Bad news for banks: Two startups trying to reinvent finance and destroy traditional lending just teamed up.
Chairman Vernon Hill with Metro Bank employees in central London.
The challenger bank Metro Bank has just struck a deal with Zopa, one of the UK's biggest peer-to-peer consumer lenders, to lend money over Zopa's platform. The amount lent wasn't disclosed, but a source told Business Insider it was around "millions a month."
The pair signalled their ambition in the release announcing the deal, writing: "Zopa and Metro Bank believe this partnership is a great example of how disruptive financial challengers can collaborate to provide additional value and revolutionise the UK banking sector."
'Signals our intent'
Both companies want not only to steal market share from the UK's traditional banks, but also to force them to reinvent their business by doing so.
Metro Bank, known for its strong focus on customer service, has previously labelled the UK's five dominant high-street banks "a cartel," and Zopa CEO Giles Andrews has chided banks for overlooking customers.
Clearly these are two companies that aren't just happy to work alongside traditional lenders.
Andrews said in a statement: "This partnership brings together two key challengers to the traditional financial services landscape and signals our intent to become a mainstream service."
Metro Bank CEO Craig Donaldson echoed Andrews' sentiment, saying: "At Metro Bank we're committed to revolutionising UK banking, and we're delighted to have partnered with Zopa, a fellow financial challenger."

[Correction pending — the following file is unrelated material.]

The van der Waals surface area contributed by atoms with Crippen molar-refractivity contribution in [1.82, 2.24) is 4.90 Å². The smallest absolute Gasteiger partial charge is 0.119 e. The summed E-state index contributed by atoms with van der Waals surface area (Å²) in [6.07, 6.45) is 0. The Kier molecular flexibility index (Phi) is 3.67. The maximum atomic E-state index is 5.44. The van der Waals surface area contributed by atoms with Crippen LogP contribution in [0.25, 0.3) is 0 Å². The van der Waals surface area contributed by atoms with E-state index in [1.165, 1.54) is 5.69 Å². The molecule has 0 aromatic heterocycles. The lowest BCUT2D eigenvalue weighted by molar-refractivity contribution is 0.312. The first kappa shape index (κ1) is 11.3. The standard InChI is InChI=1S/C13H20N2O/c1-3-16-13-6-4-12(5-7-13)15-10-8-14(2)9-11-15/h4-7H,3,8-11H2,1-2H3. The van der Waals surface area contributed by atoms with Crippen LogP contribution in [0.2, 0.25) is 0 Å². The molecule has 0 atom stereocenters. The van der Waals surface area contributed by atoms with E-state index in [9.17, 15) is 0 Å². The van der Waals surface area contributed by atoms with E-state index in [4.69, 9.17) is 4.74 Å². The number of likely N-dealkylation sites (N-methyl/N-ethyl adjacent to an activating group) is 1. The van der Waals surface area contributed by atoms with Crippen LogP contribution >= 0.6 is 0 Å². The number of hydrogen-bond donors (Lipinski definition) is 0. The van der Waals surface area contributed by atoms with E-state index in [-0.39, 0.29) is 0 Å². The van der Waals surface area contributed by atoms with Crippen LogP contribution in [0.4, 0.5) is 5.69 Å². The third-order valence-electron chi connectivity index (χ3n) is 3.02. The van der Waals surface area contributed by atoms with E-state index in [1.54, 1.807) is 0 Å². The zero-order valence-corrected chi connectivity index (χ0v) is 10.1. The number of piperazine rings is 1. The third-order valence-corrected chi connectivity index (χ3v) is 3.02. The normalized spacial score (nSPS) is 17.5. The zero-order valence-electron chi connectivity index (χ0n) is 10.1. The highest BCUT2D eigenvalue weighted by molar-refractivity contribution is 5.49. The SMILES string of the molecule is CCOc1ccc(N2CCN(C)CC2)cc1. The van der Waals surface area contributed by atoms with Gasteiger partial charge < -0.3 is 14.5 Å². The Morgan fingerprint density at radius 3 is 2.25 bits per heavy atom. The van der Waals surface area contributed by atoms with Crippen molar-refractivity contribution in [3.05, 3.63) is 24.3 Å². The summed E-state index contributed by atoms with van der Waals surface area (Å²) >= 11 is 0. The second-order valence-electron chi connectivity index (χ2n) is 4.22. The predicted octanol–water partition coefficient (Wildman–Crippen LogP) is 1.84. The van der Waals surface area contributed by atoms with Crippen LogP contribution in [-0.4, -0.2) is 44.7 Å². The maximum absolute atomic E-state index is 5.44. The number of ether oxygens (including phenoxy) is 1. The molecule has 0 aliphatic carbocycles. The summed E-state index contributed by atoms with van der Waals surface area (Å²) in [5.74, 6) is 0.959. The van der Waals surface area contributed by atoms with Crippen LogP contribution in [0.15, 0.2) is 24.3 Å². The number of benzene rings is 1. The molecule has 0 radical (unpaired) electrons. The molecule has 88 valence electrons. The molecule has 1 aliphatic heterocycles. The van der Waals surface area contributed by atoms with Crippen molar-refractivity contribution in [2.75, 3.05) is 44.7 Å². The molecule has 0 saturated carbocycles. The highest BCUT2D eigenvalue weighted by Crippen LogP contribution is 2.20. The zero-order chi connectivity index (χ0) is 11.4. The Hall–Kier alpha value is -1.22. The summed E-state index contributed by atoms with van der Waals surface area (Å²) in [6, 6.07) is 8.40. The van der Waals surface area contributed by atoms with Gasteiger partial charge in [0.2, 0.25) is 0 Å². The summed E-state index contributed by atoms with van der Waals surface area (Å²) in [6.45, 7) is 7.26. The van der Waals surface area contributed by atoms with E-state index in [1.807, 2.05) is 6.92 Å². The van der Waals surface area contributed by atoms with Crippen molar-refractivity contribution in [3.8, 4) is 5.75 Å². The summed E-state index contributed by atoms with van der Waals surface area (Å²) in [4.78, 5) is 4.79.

Why banks should be worried
Peer-to-peer (P2P) lending poses a big threat to traditional high-street lenders. Traditional banks take deposits from customers and then loan that money out to those who want to borrow it.
Banks will lend at an interest rate that allows them to give depositors a decent return while also allowing the banks to make a profit, taking a cut as the middleman.
P2P lenders like Zopa cut these middlemen out. They allow online savers to lend money directly to those who want to borrow. Borrowers typically get a better rate, while interest rates for lenders can be as much as double what they would get simply depositing cash with banks.
Zopa and other P2P lenders make their money by charging a fee, but these are much more competitive than the cuts banks are taking.
Metro Bank, however, doesn't like to think of itself as a traditional lender and sees Zopa as an opportunity simply to reach more customers.
Zopa and Metro Bank are already well established in the "alternative finance" world.
Zopa is part of a wave of financial technology, or FinTech, companies that have come to prominence since the 2008 financial crisis. The company has built a service that allows people to lend money to other individuals at competitive rates. Since its founding in 2005 Zopa has lent over